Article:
Malt powder comes in two forms: diastatic and non-diastatic. Diastatic malt contains enzymes that break down starch into sugar; this is the form bakers add to bread dough to help the dough rise and create a good crust. Non-diastatic malt has no active enzymes and is used primarily for flavor, mostly in beverages. It sometimes contains sugar, coloring agents, and other additives.
London pharmacist James Horlick developed ideas for an improved, wheat and malt-based nutritional supplement for infants. Despairing of his opportunities in England, James joined his brother William, who had gone to Racine, Wisconsin to work at a relative’s quarry. In 1873 James and William formed a company to manufacture their brand of infant food. Ten years later they earned a patent for a new formula enhanced with dried milk. The company originally marketed its new product as “Diastoid,” but trademarked the name “malted milk” in 1887.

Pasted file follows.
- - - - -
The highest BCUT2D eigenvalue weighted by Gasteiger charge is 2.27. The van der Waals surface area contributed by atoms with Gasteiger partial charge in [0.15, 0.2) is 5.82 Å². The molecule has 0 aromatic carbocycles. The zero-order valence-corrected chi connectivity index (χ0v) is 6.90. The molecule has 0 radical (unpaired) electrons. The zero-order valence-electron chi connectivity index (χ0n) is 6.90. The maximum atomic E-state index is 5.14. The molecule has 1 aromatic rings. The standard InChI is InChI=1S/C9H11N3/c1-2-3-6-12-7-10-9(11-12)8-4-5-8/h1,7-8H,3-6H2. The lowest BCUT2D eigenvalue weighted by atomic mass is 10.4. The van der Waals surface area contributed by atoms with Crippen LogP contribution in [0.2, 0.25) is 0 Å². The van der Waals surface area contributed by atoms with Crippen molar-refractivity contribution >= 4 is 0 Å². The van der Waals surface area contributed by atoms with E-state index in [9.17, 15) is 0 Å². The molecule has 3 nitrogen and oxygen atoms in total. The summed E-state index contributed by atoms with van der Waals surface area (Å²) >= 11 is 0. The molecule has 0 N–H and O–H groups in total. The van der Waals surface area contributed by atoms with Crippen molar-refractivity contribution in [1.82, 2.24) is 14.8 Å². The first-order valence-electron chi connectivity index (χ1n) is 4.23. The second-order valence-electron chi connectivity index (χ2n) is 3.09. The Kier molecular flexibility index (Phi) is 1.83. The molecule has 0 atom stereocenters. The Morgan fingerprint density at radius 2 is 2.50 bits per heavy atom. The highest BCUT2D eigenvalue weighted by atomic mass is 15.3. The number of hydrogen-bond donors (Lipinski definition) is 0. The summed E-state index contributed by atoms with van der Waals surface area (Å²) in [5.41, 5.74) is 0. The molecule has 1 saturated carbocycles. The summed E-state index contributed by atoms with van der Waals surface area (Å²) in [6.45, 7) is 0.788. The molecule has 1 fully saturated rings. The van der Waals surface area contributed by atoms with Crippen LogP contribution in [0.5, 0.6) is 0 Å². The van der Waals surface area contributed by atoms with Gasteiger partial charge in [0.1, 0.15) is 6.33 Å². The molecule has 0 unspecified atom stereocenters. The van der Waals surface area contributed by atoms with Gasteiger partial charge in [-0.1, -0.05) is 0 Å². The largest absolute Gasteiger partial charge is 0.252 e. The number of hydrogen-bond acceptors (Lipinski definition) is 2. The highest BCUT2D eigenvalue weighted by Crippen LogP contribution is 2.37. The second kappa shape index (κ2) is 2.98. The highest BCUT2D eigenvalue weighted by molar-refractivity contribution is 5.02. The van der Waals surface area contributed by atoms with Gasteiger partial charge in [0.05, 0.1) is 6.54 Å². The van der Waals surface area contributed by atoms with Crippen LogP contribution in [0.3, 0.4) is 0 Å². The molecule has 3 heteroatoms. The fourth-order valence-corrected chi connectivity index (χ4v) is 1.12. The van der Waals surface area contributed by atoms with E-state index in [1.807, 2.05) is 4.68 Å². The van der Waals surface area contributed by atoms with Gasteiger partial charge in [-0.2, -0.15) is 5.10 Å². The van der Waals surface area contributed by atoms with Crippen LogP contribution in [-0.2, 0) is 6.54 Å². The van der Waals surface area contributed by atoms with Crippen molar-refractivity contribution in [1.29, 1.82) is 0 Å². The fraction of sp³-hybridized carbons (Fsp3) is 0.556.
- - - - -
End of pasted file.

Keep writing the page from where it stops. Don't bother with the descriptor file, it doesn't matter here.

Despite its origins as a health food for infants and invalids, malted milk found unexpected markets. Explorers appreciated its lightweight, non-perishable, high-calorie qualities and took malted milk on treks worldwide. William Horlick became a patron of Antarctic exploration, and Admiral Richard E. Byrd named a mountain range in Antarctica after him. Back at home, people began drinking Horlick’s product for the taste. Malted milk became a standard offering at soda fountains, and found greater popularity when mixed with ice cream in a “malt.” “Malt shops” owe their very name to the Horlick brothers.
William Horlick received a patent for malted milk in 1883.